Indians Use Big Fifth, Hold Off Twins Late, to Avoid Sweep; Indians 6, Twins 5
Bob Toth | On 28, Apr 2016
The Indians used two runs in the third and four runs in the fifth to come back from an early 3-0 deficit and Cody Allen stranded the tying run at second base in the ninth as Cleveland avoided a sweep in Minnesota with a 6-5 victory over the Twins.
Clinging to a one-run lead, the Indians saw the Twins load the bases and leave them that way and again threatened in the ninth off of closer Allen. Just one night after giving up the game-winner to Miguel Sano for the Twins’ second straight walk-off victory, Allen struck out Eddie Rosario before Danny Santana singled and stole second. Brian Dozier struck out for the second out and after a nine-pitch battle, Allen got Joe Mauer to fly out to center to end it.
The Indians improved to 10-9 with the win and salvaged the series in Minnesota after dropping the first two. The Twins fall to 7-15 with the loss.
“I knew he had pitched a lot but he really wanted to get back out there,” said Indians manager Terry Francona in the postgame interview about Allen’s recent workload. “That was some series, some game. It was like one play can change each one of the games we played.”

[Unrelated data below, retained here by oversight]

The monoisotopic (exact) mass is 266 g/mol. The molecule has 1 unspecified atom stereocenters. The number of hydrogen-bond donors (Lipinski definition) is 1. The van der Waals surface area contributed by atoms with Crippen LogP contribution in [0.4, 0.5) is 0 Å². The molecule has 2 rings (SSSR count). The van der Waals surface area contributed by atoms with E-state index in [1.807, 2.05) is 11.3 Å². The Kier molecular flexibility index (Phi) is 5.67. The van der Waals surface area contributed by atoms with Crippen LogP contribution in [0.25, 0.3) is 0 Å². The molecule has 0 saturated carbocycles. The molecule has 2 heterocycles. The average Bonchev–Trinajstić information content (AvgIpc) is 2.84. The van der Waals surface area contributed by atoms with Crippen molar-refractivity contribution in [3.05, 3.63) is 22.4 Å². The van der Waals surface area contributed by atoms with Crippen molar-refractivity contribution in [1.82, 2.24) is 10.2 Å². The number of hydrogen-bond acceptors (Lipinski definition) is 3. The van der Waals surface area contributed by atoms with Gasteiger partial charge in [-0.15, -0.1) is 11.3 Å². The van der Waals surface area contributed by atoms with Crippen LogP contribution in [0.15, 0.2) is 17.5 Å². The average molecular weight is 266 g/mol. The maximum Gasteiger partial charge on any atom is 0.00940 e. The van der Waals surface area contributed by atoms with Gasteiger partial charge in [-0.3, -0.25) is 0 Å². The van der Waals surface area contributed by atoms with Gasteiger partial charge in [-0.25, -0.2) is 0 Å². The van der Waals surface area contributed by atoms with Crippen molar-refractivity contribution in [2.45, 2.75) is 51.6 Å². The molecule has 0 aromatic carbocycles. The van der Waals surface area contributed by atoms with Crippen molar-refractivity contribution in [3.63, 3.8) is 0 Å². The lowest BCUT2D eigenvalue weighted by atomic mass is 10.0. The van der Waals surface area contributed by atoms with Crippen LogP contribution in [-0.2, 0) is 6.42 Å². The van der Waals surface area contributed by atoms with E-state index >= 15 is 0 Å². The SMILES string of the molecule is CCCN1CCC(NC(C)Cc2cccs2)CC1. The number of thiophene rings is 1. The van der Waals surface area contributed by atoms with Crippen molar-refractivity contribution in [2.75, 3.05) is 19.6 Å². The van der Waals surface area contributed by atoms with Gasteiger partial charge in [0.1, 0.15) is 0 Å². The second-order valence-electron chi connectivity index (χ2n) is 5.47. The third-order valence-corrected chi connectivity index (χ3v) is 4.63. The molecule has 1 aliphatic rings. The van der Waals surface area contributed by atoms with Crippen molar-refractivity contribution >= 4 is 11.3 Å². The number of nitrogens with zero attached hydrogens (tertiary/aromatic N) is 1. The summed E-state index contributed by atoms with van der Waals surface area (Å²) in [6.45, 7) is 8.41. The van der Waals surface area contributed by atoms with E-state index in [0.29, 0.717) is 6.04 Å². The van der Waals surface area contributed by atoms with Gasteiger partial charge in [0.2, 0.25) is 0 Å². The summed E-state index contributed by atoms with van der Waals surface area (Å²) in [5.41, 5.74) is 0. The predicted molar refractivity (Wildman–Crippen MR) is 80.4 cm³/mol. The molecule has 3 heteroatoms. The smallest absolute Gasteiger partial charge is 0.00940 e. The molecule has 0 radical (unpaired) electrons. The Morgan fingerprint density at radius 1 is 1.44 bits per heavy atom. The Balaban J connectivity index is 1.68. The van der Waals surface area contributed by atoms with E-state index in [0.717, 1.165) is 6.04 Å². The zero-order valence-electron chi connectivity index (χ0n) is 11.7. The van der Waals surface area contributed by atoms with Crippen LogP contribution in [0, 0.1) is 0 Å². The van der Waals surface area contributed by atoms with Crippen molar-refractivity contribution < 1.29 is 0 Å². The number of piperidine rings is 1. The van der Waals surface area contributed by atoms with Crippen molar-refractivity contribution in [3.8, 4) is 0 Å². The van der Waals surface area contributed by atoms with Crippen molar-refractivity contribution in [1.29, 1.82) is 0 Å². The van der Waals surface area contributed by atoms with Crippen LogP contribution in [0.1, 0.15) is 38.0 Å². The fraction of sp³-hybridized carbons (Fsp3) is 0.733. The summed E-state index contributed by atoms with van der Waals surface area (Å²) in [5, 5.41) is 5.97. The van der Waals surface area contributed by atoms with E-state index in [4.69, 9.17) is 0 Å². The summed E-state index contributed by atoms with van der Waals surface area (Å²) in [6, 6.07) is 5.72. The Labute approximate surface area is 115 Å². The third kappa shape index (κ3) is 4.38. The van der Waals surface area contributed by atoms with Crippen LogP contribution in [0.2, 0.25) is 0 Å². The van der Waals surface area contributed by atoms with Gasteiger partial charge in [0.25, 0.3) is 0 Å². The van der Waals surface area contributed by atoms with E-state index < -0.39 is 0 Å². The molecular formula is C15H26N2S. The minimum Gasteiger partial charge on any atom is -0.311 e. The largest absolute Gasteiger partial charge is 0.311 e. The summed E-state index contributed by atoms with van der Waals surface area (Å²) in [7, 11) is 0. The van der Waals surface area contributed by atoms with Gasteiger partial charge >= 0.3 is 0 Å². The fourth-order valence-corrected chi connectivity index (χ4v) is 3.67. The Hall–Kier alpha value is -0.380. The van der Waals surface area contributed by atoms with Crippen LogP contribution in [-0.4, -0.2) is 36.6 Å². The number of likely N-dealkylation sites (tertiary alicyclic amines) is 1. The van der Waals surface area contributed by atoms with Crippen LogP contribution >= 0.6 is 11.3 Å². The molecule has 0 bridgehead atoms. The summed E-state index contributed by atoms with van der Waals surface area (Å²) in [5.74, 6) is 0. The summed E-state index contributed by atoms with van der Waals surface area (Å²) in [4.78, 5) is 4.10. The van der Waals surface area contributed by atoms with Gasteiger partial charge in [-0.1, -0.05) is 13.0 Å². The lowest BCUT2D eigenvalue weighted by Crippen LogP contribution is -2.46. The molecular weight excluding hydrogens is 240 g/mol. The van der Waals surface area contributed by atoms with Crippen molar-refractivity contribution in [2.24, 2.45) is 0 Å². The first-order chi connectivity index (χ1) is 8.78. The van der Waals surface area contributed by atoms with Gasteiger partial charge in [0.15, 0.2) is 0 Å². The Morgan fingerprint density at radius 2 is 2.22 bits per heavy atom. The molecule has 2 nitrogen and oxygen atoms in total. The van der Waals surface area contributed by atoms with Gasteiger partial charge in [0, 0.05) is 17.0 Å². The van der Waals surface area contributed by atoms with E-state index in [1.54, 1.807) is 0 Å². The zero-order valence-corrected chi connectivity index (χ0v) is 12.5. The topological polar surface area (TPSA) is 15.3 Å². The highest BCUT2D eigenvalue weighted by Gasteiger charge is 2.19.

“It’s another close ball game, coming down to the last pitch again,” said Michael Brantley in a postgame interview, “but we came out on top this time…We gotta salvage the series. They still win the series but we got a game.”
The Twins scored first in the first as Minnesota jumped on Tomlin quickly. Santana doubled to right to start up the Twins offense. After Dozier grounded out, Mauer drew a five-pitch walk. Sano made Tomlin pay for the move by smashing a ground rule double to deep center, scoring Santana to give the Twins the lead. Byung-Ho Park followed with a sacrifice fly to score Mauer and Oswaldo Arcia jumped on his first pitch for an RBI-single to right to make it 3-0. Arcia would move to third on a throwing error from Tomlin, but would be stranded there with plenty of damage already done.
The Indians began to chip away at the Twins lead in the third. Tyler Naquin walked and moved to third on a single to right by Carlos Santana. After Jason Kipnis struck out (one of four on the night), Francisco Lindor doubled to left-center to score a pair. Berrios would retire all three outs in the inning on strikeouts.